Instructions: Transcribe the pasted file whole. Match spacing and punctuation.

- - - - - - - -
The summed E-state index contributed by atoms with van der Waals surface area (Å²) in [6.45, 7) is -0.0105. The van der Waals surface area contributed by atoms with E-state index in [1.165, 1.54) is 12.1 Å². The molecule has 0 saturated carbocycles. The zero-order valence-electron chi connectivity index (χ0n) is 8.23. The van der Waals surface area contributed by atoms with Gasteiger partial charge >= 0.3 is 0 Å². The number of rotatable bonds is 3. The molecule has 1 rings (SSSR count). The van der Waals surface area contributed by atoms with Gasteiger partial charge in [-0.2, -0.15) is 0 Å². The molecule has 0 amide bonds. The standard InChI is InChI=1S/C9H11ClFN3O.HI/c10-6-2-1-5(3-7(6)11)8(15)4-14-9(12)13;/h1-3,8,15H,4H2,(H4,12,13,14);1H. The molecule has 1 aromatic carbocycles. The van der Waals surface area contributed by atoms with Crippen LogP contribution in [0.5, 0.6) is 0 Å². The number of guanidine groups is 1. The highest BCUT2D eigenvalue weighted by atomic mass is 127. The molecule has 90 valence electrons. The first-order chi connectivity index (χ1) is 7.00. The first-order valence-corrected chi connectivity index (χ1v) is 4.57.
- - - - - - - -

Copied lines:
The summed E-state index contributed by atoms with van der Waals surface area (Å²) in [6.45, 7) is -0.0105. The van der Waals surface area contributed by atoms with E-state index in [1.165, 1.54) is 12.1 Å². The molecule has 0 saturated carbocycles. The zero-order valence-electron chi connectivity index (χ0n) is 8.23. The van der Waals surface area contributed by atoms with Gasteiger partial charge >= 0.3 is 0 Å². The number of rotatable bonds is 3. The molecule has 1 rings (SSSR count). The van der Waals surface area contributed by atoms with Gasteiger partial charge in [-0.2, -0.15) is 0 Å². The molecule has 0 amide bonds. The standard InChI is InChI=1S/C9H11ClFN3O.HI/c10-6-2-1-5(3-7(6)11)8(15)4-14-9(12)13;/h1-3,8,15H,4H2,(H4,12,13,14);1H. The molecule has 1 aromatic carbocycles. The van der Waals surface area contributed by atoms with Crippen LogP contribution in [0.5, 0.6) is 0 Å². The number of guanidine groups is 1. The highest BCUT2D eigenvalue weighted by atomic mass is 127. The molecule has 90 valence electrons. The first-order chi connectivity index (χ1) is 7.00. The first-order valence-corrected chi connectivity index (χ1v) is 4.57.